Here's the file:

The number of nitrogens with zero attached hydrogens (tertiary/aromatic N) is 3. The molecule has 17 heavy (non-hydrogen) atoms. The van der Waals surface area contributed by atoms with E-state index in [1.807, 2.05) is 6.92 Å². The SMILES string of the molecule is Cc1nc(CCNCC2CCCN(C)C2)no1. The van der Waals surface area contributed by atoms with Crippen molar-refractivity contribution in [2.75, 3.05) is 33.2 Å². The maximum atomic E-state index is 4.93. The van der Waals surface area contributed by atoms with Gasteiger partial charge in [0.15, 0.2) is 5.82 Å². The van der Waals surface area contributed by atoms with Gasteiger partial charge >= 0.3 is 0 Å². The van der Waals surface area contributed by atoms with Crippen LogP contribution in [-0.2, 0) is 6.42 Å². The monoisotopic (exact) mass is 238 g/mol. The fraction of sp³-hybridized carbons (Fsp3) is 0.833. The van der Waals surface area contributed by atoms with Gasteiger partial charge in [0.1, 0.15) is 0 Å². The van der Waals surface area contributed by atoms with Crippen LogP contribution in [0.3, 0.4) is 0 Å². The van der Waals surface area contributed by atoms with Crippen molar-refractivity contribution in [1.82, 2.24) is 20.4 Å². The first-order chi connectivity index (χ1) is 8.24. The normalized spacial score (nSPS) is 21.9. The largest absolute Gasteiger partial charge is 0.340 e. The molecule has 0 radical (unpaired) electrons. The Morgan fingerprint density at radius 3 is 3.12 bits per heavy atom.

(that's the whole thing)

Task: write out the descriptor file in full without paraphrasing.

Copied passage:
The number of nitrogens with zero attached hydrogens (tertiary/aromatic N) is 3. The molecule has 17 heavy (non-hydrogen) atoms. The van der Waals surface area contributed by atoms with E-state index in [1.807, 2.05) is 6.92 Å². The SMILES string of the molecule is Cc1nc(CCNCC2CCCN(C)C2)no1. The van der Waals surface area contributed by atoms with Crippen molar-refractivity contribution in [2.75, 3.05) is 33.2 Å². The maximum atomic E-state index is 4.93. The van der Waals surface area contributed by atoms with Gasteiger partial charge in [0.15, 0.2) is 5.82 Å². The van der Waals surface area contributed by atoms with Gasteiger partial charge >= 0.3 is 0 Å². The van der Waals surface area contributed by atoms with Crippen LogP contribution in [-0.2, 0) is 6.42 Å². The monoisotopic (exact) mass is 238 g/mol. The fraction of sp³-hybridized carbons (Fsp3) is 0.833. The van der Waals surface area contributed by atoms with Gasteiger partial charge in [0.1, 0.15) is 0 Å². The van der Waals surface area contributed by atoms with Crippen LogP contribution in [0.3, 0.4) is 0 Å². The van der Waals surface area contributed by atoms with Crippen molar-refractivity contribution in [1.82, 2.24) is 20.4 Å². The first-order chi connectivity index (χ1) is 8.24. The normalized spacial score (nSPS) is 21.9. The largest absolute Gasteiger partial charge is 0.340 e. The molecule has 0 radical (unpaired) electrons. The Morgan fingerprint density at radius 3 is 3.12 bits per heavy atom.